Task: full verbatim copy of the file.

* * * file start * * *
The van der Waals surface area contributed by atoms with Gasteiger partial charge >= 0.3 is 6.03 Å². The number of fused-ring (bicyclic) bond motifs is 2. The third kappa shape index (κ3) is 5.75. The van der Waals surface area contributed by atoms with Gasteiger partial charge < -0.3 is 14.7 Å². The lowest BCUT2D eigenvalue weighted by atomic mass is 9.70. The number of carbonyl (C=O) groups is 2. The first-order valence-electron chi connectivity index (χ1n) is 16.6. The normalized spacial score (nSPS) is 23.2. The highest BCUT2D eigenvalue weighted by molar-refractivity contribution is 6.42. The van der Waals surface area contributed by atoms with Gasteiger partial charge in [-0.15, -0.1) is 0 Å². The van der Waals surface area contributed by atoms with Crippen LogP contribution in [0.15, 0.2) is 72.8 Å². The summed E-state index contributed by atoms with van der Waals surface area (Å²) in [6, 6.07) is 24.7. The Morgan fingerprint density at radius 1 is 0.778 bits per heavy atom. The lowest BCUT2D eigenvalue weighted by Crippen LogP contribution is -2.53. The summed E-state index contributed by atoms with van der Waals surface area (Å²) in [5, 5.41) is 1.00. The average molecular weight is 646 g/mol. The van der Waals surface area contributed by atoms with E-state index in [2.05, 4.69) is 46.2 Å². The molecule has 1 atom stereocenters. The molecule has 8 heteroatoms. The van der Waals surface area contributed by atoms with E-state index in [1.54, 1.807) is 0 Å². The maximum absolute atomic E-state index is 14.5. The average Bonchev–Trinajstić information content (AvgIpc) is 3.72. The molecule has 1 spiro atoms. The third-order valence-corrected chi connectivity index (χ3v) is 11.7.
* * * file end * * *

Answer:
The van der Waals surface area contributed by atoms with Gasteiger partial charge >= 0.3 is 6.03 Å². The number of fused-ring (bicyclic) bond motifs is 2. The third kappa shape index (κ3) is 5.75. The van der Waals surface area contributed by atoms with Gasteiger partial charge < -0.3 is 14.7 Å². The lowest BCUT2D eigenvalue weighted by atomic mass is 9.70. The number of carbonyl (C=O) groups is 2. The first-order valence-electron chi connectivity index (χ1n) is 16.6. The normalized spacial score (nSPS) is 23.2. The highest BCUT2D eigenvalue weighted by molar-refractivity contribution is 6.42. The van der Waals surface area contributed by atoms with Gasteiger partial charge in [-0.15, -0.1) is 0 Å². The van der Waals surface area contributed by atoms with Crippen LogP contribution in [0.15, 0.2) is 72.8 Å². The summed E-state index contributed by atoms with van der Waals surface area (Å²) in [6, 6.07) is 24.7. The Morgan fingerprint density at radius 1 is 0.778 bits per heavy atom. The lowest BCUT2D eigenvalue weighted by Crippen LogP contribution is -2.53. The summed E-state index contributed by atoms with van der Waals surface area (Å²) in [5, 5.41) is 1.00. The average molecular weight is 646 g/mol. The van der Waals surface area contributed by atoms with E-state index in [2.05, 4.69) is 46.2 Å². The molecule has 1 atom stereocenters. The molecule has 8 heteroatoms. The van der Waals surface area contributed by atoms with E-state index in [1.54, 1.807) is 0 Å². The maximum absolute atomic E-state index is 14.5. The average Bonchev–Trinajstić information content (AvgIpc) is 3.72. The molecule has 1 spiro atoms. The third-order valence-corrected chi connectivity index (χ3v) is 11.7.